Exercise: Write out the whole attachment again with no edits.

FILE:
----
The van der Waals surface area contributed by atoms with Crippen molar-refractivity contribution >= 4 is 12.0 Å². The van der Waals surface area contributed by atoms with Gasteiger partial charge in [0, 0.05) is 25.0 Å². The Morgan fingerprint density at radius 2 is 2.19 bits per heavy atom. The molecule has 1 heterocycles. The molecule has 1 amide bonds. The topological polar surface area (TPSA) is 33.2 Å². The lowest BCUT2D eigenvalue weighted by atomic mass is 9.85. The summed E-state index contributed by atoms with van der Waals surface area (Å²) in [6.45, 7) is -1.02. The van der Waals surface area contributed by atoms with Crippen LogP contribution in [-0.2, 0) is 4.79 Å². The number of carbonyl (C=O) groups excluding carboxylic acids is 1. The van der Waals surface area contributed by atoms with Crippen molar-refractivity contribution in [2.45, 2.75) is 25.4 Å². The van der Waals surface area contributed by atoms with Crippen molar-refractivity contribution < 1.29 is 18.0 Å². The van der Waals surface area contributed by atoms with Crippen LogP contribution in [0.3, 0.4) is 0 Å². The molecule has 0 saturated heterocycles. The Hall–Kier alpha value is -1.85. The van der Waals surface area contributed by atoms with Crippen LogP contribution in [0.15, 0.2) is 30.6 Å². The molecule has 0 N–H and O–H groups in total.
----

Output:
The van der Waals surface area contributed by atoms with Crippen molar-refractivity contribution >= 4 is 12.0 Å². The van der Waals surface area contributed by atoms with Gasteiger partial charge in [0, 0.05) is 25.0 Å². The Morgan fingerprint density at radius 2 is 2.19 bits per heavy atom. The molecule has 1 heterocycles. The molecule has 1 amide bonds. The topological polar surface area (TPSA) is 33.2 Å². The lowest BCUT2D eigenvalue weighted by atomic mass is 9.85. The summed E-state index contributed by atoms with van der Waals surface area (Å²) in [6.45, 7) is -1.02. The van der Waals surface area contributed by atoms with Crippen LogP contribution in [-0.2, 0) is 4.79 Å². The number of carbonyl (C=O) groups excluding carboxylic acids is 1. The van der Waals surface area contributed by atoms with Crippen molar-refractivity contribution in [2.45, 2.75) is 25.4 Å². The van der Waals surface area contributed by atoms with Crippen molar-refractivity contribution < 1.29 is 18.0 Å². The van der Waals surface area contributed by atoms with Crippen LogP contribution in [0.3, 0.4) is 0 Å². The molecule has 0 saturated heterocycles. The Hall–Kier alpha value is -1.85. The van der Waals surface area contributed by atoms with Crippen LogP contribution in [0.15, 0.2) is 30.6 Å². The molecule has 0 N–H and O–H groups in total.